They''d also be much better-suited to the deep time needed for interstellar travel at less than light-speed. Somewhat ironically, the way to make ten-thousand-year journeys tolerable is to slow down one's clock-rate, thereby greatly reducing the subjective span of time.
Re: "the incumbent always misses the next wave"
Have you never noticed that the railways tend to follow the canal routes?
Thi is not accidental. It's because they both had the same underlying need: an optimally un-hilly route from A to B. And so the railway companies bought out the canals for their rights-of-way, or the canal owners moved themselves into the railway business. Not sure if there's anything analagous in computer tech.
Re: PC shipments ffailing for ONE reason
I'd prefer new things to upgraded things.
Try comparing a 3-year-old PC upgraded to 8Gb RAM and an SSD, against a new bog-standard PC with a conventional hard disk. You may change your mind. Admittedly, this presupposes that you don't actually need more than 250Gb of storage (i.e. that the 500Gb or 1Tb hard disk will never get anywhere near full).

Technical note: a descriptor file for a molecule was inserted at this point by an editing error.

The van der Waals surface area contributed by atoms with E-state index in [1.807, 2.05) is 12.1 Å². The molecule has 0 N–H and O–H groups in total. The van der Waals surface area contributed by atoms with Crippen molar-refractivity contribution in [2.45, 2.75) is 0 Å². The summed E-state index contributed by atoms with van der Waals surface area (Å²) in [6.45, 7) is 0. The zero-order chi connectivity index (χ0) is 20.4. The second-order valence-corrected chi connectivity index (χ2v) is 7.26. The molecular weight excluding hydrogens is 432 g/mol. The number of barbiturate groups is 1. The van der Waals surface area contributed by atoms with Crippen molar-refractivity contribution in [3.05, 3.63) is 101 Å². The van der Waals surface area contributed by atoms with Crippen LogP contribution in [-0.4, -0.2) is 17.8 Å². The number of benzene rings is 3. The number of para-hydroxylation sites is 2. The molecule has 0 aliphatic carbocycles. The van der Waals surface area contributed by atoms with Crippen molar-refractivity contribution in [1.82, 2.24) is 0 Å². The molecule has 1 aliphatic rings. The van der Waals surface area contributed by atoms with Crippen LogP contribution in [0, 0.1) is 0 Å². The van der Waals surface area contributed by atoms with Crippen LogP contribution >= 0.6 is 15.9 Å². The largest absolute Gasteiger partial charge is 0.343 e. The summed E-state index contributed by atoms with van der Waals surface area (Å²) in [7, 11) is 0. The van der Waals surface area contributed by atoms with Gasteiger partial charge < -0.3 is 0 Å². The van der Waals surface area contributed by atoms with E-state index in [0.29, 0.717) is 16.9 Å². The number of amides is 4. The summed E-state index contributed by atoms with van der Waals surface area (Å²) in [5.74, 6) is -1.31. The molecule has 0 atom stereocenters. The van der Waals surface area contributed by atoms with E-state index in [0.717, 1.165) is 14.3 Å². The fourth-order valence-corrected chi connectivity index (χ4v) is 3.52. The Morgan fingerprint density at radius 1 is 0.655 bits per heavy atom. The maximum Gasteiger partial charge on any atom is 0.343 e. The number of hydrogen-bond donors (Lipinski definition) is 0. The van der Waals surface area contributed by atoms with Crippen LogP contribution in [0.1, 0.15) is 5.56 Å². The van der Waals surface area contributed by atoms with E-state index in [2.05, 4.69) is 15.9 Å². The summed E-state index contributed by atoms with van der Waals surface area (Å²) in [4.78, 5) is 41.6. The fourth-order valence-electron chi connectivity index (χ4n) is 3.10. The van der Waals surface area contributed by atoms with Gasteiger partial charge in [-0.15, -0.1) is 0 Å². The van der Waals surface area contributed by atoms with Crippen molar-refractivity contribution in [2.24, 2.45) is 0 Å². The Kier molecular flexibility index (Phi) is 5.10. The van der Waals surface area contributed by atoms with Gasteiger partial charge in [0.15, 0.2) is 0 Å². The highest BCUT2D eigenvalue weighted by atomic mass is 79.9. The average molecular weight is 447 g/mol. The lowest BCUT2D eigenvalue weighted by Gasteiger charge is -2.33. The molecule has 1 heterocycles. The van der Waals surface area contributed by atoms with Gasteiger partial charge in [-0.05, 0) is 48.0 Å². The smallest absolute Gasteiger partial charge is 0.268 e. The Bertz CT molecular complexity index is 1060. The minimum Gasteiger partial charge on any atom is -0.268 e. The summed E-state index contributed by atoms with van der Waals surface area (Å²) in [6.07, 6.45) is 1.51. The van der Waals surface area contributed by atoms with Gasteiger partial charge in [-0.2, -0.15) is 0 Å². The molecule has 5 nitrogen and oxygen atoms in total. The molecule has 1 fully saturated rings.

At the place I work, there are going to be a lot of SSD upgrades in the near future. (It holds the PC's software, all the user data lives on a server).
Re: PC shipments ffailing for ONE reason
Oh, they'll need replacing ... just not so often. It used to be standard to replace PCs every 3 years, because the technology was advancing so fast that a 3-year-old PC was obsolete and verging on unable to run today's software. That cycle is slowing. Now a 5-year-old PC is still usable, and today's state-of-the-art systems may be usable in seven years. Also (in the West anyway) everyone who needs a PC has got a PC. That's why the tablet market looks so healthy by comparison: lots of folks haven't got one yet. But it won't be long until the market for tablets is also saturated.
As for making them to fail as fast as possible: a manufacturer that does that will soon be recognised as selling short-lived crap. So they might get a short-term boost from making them cheaper than the competition and selling them at the same price, but you can only fool most folks once. Alfa Romeo never really recovered from making a car that rusted to death in three years instead of ten (ten was then acceptable ... not any more!)
Re: Going, going, gone.
Thinking along those lines, it might be better if I stay with Sky for a while (3 months?) and THEN tell Murdoch where to stick his service. This way BE gets to walk off with more of Murdoch's cash and therefore Murdoch has less of it.